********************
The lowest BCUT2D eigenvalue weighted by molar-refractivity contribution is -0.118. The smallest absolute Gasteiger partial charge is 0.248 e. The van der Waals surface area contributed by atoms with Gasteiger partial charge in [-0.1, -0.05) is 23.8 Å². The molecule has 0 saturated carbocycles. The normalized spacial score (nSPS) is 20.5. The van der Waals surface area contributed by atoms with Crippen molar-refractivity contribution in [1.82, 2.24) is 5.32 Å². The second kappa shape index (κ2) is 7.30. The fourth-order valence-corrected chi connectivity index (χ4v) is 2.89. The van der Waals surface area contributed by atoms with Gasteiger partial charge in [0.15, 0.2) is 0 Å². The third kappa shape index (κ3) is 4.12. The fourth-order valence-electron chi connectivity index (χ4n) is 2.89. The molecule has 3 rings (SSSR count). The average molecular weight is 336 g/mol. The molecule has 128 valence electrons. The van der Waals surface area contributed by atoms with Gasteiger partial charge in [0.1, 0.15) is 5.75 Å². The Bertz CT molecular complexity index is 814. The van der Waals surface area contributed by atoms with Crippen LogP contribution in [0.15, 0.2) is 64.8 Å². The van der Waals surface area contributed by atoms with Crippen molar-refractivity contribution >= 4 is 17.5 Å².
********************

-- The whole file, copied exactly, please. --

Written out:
The lowest BCUT2D eigenvalue weighted by molar-refractivity contribution is -0.118. The smallest absolute Gasteiger partial charge is 0.248 e. The van der Waals surface area contributed by atoms with Gasteiger partial charge in [-0.1, -0.05) is 23.8 Å². The molecule has 0 saturated carbocycles. The normalized spacial score (nSPS) is 20.5. The van der Waals surface area contributed by atoms with Crippen molar-refractivity contribution in [1.82, 2.24) is 5.32 Å². The second kappa shape index (κ2) is 7.30. The fourth-order valence-corrected chi connectivity index (χ4v) is 2.89. The van der Waals surface area contributed by atoms with Gasteiger partial charge in [0.15, 0.2) is 0 Å². The third kappa shape index (κ3) is 4.12. The fourth-order valence-electron chi connectivity index (χ4n) is 2.89. The molecule has 3 rings (SSSR count). The average molecular weight is 336 g/mol. The molecule has 128 valence electrons. The van der Waals surface area contributed by atoms with Gasteiger partial charge in [0.1, 0.15) is 5.75 Å². The Bertz CT molecular complexity index is 814. The van der Waals surface area contributed by atoms with Crippen LogP contribution in [0.15, 0.2) is 64.8 Å². The van der Waals surface area contributed by atoms with Crippen molar-refractivity contribution >= 4 is 17.5 Å².